Loader of the Things: One Library to Load Them All

The esri-loader library hit the 2.0.0 milestone this week.  This release doesn’t add any features, but merely removes the old callback APIs that were deprecated when we introduced the promise-based ones in v1.5.0. If you’ve been using the new APIs, you can save yourself a few bytes by upgrading to 2.0.0. You can read more in the 2.0.0 release notes.

One does not simply load modules from the ArcGIS API

One does not simply load modules from the ArcGIS API

The work leading up to this milestone got me reflecting on the broader state of loading ArcGIS API for JavaScript modules and I came to this conclusion:

If your ArcGIS web application uses any other module loader besides the Dojo loader (i.e. webpack, Rollup.js, etc.), you should be using esri-loader.

That’s a bold statement, so let me back it up.

The two patterns

A little over a year ago, I published a blog post that described two general patterns for working around the limitation that the only reliable way to load ArcGIS API modules is to use the Dojo loader. I called these patterns “dedicated loader module” and “exclude and require” and presented them as equals, each with its own benefits and challenges. This was right after the initial release of esri-loader, and I referenced esri-loader as an implementation of the “dedicated loader module” pattern.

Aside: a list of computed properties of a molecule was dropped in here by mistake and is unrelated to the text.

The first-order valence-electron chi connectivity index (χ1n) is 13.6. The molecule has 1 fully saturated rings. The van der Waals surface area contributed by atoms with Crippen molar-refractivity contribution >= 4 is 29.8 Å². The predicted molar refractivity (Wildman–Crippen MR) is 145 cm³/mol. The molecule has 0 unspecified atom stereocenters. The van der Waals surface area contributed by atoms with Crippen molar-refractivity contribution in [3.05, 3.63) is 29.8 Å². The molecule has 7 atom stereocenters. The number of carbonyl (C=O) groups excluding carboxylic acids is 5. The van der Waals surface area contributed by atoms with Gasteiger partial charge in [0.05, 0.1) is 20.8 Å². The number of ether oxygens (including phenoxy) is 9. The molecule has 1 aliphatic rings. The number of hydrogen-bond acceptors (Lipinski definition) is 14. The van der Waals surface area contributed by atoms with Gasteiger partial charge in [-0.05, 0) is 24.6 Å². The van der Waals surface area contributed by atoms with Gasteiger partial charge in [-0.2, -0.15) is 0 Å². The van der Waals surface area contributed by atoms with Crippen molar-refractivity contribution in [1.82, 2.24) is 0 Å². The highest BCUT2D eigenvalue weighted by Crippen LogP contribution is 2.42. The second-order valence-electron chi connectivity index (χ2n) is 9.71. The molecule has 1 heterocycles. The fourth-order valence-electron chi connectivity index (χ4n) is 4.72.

One library to load them all

It’s now clear that the benefits of the “dedicated loader module” pattern outweigh those of the “exclude and require” pattern. Here are a few things that you can only do if you’re using a library like esri-loader:

It’s also become clear that with nearly 100 stars on GitHub, and ~1,000 downloads a week, esri-loader has emerged as the de facto implementation of the “dedicated loader module” pattern. There are over a dozen open source reusable libraries and example applications that show how to use esri-loader in 7 different frameworks.

Not just for webpack